Note: This post is part of The Hemingway Collection, an archive of essays, images, and hyperlinks to interesting articles about the great American author.
An essay on The Sun Also Rises by Katie Dehaan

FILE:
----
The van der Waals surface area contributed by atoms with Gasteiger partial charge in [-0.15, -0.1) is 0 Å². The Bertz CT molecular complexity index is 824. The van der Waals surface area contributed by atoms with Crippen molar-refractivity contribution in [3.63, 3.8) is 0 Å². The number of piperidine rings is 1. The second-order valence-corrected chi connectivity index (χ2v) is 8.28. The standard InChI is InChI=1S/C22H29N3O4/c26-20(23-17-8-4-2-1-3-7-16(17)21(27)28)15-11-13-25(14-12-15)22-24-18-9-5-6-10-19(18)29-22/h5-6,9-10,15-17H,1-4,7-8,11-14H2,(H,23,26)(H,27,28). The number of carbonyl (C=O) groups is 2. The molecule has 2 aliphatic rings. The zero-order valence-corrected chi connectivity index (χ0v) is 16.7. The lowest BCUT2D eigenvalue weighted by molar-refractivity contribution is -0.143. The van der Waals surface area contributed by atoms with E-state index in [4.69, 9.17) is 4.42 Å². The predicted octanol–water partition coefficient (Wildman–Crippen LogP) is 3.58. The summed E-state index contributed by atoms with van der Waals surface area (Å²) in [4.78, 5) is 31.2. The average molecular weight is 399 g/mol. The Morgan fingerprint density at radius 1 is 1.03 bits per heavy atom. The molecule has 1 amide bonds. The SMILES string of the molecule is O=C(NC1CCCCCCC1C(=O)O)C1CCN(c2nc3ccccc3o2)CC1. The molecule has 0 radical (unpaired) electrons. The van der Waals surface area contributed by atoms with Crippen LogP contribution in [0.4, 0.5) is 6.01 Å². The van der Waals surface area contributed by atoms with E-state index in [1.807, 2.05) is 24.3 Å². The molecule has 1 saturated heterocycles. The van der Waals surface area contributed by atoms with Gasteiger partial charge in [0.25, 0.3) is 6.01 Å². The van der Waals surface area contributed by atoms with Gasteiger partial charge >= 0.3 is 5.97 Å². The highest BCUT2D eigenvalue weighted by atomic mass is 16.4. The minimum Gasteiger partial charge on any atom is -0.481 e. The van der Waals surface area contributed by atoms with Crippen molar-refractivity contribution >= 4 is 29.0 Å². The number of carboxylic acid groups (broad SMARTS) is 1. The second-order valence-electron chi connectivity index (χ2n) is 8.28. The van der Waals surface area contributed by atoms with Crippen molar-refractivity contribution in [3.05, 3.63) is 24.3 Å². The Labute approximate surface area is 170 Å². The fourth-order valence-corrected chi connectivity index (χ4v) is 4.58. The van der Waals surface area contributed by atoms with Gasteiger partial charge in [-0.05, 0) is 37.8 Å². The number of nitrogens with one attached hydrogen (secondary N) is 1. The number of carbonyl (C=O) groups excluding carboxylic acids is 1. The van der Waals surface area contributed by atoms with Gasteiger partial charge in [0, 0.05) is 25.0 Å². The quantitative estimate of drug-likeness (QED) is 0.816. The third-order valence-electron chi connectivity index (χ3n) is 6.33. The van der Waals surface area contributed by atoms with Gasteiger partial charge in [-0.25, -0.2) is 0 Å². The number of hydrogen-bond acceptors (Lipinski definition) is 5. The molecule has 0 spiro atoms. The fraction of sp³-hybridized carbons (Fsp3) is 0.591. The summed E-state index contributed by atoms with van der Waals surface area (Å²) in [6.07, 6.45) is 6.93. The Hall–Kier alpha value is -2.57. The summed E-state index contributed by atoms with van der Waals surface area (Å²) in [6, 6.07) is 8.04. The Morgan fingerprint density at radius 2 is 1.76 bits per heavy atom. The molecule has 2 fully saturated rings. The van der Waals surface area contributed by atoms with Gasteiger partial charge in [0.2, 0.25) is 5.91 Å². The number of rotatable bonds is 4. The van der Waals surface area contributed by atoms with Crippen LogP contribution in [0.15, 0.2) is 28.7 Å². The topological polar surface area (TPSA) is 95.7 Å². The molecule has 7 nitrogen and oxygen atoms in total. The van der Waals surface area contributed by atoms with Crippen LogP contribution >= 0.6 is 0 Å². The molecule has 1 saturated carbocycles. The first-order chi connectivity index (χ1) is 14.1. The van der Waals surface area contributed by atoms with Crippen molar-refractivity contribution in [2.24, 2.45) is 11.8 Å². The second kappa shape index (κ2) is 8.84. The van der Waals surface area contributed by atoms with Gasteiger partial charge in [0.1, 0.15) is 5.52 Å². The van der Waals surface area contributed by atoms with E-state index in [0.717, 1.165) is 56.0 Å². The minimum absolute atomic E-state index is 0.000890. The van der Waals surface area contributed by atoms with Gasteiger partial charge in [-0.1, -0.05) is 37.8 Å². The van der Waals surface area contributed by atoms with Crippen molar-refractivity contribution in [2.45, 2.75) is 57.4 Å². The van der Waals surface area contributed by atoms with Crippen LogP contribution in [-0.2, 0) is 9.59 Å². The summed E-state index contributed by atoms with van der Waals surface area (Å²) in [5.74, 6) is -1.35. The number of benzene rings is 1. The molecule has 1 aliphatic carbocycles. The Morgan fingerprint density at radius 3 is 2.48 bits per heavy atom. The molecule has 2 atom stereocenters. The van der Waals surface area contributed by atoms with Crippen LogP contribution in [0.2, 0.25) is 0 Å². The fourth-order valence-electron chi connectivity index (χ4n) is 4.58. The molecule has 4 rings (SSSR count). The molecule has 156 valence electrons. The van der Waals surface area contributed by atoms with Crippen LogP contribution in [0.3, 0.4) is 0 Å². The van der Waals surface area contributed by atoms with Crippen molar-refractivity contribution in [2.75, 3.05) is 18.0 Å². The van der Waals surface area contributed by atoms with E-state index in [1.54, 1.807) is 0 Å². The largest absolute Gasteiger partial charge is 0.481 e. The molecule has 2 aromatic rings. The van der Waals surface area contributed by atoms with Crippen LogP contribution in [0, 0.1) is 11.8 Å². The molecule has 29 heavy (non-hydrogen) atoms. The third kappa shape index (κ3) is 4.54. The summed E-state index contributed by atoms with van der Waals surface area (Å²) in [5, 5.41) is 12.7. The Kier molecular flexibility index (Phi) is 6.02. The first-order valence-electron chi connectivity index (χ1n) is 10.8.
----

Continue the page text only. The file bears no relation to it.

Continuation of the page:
WWI consumed the lives of millions. Those who lived through the war may have had only minor physical injuries or perhaps they were lucky enough to get away unscathed, but all of those who went home in the 1920s had lost a large chunk of the stuff of soul called hope. Hope is what feeds the soul, what burns to heat love and supplies meaning in a confusing world. The world had always been confusing before the war, but afterwards these expatriates had no energy, means, or desire to even attempt to find significance. Love was an empty word and empty people in search of sustenance looked in sex and in drunkenness and in superficial human relationships for this fulfillment which they were missing. They sucked what little any other person had to offer until no one had anything left to give. People then were alone – sorry individuals in a world that didn’t work. Feelings of disillusionment, loneliness, inadequacy, and alienation were commonplace. The characters in Hemingway’s The Sun Also Rises struggled with this, particularly Robert Cohn. He was a ray of hope that people just couldn’t bear. As if in a dark room when someone opened the shade. It hurts and one would rather close the shade than get used to the light. “It seems the bull-fighter chap was sitting on the floor. He was waiting to get strength enough to get up and hit Cohn again. Brett wasn’t having any shaking hands, and Cohn was crying and telling her how much he loved her, and she was telling him not to be a ruddy ass. Then Cohn leaned over to shake hands with the bull-fighter fellow. No hard feelings, you know. All for forgiveness. And the bull-fighter chap hit him in the face again.” As Mike spoke, he clearly showed us how much Cohn was pursuing Brett and how strongly everyone, including Brett, was rejecting and alienating him.